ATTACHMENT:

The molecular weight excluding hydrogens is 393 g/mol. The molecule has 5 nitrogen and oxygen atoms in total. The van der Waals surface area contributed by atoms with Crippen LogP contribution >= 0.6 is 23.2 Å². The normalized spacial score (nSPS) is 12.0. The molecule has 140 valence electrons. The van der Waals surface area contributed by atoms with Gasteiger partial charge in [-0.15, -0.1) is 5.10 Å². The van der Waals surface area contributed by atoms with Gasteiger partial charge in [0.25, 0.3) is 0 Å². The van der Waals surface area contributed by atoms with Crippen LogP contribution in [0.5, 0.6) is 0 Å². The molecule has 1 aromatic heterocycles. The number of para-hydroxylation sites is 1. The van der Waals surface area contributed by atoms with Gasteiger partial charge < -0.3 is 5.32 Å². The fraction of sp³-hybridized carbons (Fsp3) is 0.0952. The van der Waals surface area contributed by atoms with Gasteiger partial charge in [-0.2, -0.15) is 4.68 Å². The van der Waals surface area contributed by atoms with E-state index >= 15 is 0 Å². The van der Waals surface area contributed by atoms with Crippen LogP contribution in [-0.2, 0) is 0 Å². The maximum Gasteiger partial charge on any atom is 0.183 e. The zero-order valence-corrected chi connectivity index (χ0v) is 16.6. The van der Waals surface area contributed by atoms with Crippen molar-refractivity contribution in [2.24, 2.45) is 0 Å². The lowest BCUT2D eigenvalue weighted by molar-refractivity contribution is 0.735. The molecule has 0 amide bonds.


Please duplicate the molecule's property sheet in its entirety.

The molecular weight excluding hydrogens is 393 g/mol. The molecule has 5 nitrogen and oxygen atoms in total. The van der Waals surface area contributed by atoms with Crippen LogP contribution >= 0.6 is 23.2 Å². The normalized spacial score (nSPS) is 12.0. The molecule has 140 valence electrons. The van der Waals surface area contributed by atoms with Gasteiger partial charge in [-0.15, -0.1) is 5.10 Å². The van der Waals surface area contributed by atoms with Gasteiger partial charge in [0.25, 0.3) is 0 Å². The van der Waals surface area contributed by atoms with Crippen LogP contribution in [0.5, 0.6) is 0 Å². The molecule has 1 aromatic heterocycles. The number of para-hydroxylation sites is 1. The van der Waals surface area contributed by atoms with Gasteiger partial charge < -0.3 is 5.32 Å². The fraction of sp³-hybridized carbons (Fsp3) is 0.0952. The van der Waals surface area contributed by atoms with Gasteiger partial charge in [-0.2, -0.15) is 4.68 Å². The van der Waals surface area contributed by atoms with E-state index >= 15 is 0 Å². The van der Waals surface area contributed by atoms with Crippen LogP contribution in [-0.2, 0) is 0 Å². The maximum Gasteiger partial charge on any atom is 0.183 e. The zero-order valence-corrected chi connectivity index (χ0v) is 16.6. The van der Waals surface area contributed by atoms with Crippen molar-refractivity contribution in [2.24, 2.45) is 0 Å². The lowest BCUT2D eigenvalue weighted by molar-refractivity contribution is 0.735. The molecule has 0 amide bonds.